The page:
August 5, 2013 1:12 pm

BMW recalls 140,000 vehicles in China

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Security personnel walks inside a BMW factory in Shenyang

BMW has recalled more than 140,000 vehicles in China, less than a week after a planned expansion plan was criticised by the country’s environment ministry.

The German carmaker’s China joint venture, BMW Brilliance, said the recall was voluntary and stemmed from a fault affecting the steering systems of 5-series vehicles manufactured over the past four years.

“As soon as we found the defect we reported it to the government,” said BMW Brilliance, which operates a factory in the northeastern industrial centre of Shenyang. Last week, China’s environment ministry refused to sign off on the factory’s plans to double annual production capacity to 400,000 vehicles while also expanding an affiliated engine plant.

The ministry criticised BMW Brilliance for submitting an “insufficient” environmental report and failing to meet government pollution reduction targets. BMW said the ministry “opinion” was not final and would not delay the Rmb9.23bn ($1.5bn) project.

BMW’s sales in China, its biggest market, rose 15 per cent in the first half of the year to 183,000 units. BMW Brilliance accounted for more than half of this total.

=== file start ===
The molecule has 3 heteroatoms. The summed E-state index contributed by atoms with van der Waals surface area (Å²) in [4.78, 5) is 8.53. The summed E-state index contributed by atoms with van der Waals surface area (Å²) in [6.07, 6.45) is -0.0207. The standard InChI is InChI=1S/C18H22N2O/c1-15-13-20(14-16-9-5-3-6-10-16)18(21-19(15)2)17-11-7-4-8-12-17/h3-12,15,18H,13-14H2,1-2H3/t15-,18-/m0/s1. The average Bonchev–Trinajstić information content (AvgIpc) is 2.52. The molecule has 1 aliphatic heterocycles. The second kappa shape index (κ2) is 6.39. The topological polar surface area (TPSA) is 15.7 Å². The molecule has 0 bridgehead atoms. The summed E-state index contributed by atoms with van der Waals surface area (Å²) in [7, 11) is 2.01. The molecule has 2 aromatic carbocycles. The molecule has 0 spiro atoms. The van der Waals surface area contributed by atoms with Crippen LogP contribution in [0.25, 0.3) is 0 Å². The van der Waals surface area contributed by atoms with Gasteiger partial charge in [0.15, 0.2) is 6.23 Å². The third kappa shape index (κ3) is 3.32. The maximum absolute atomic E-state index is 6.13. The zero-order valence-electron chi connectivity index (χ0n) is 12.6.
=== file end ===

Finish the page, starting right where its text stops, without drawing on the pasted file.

Analysts said the recall, due to water corrosion from a faulty seal, appeared less serious than that issued by Volkswagen in March. “In terms of financial impact it’s basically zero,” said Robin Zhu, automotive analyst at Bernstein Research. “In terms of brand damage it’s also minor.”

Volkswagen recalled more than 380,000 vehicles in March after CCTV, China’s main state television channel, aired a report about a longstanding gearbox problem affecting the German carmaker’s cars. BMW’s notice, by contrast, was quietly posted on the website of the General Administration of Quality Supervision, Inspection and Quarantine.

CCTV’s report marked the beginning of an uncomfortable period of media and government scrutiny for major foreign multinationals operating across a range of sectors in China, affecting manufacturers of goods from baby formula to pharmaceuticals.

The stakes are particularly high for foreign carmakers given China’s status as the world’s largest car market.

In a corporate restructuring unveiled on August 2, General Motors hived off its China operations from its international division. Tim Lee, GM’s global manufacturing head, was appointed chairman of GM China.

On Monday the US carmaker, which operates joint venture factories with two of China’s largest domestic car companies, reported that its July China sales increased 11 per cent year on year to 221,580 vehicles.

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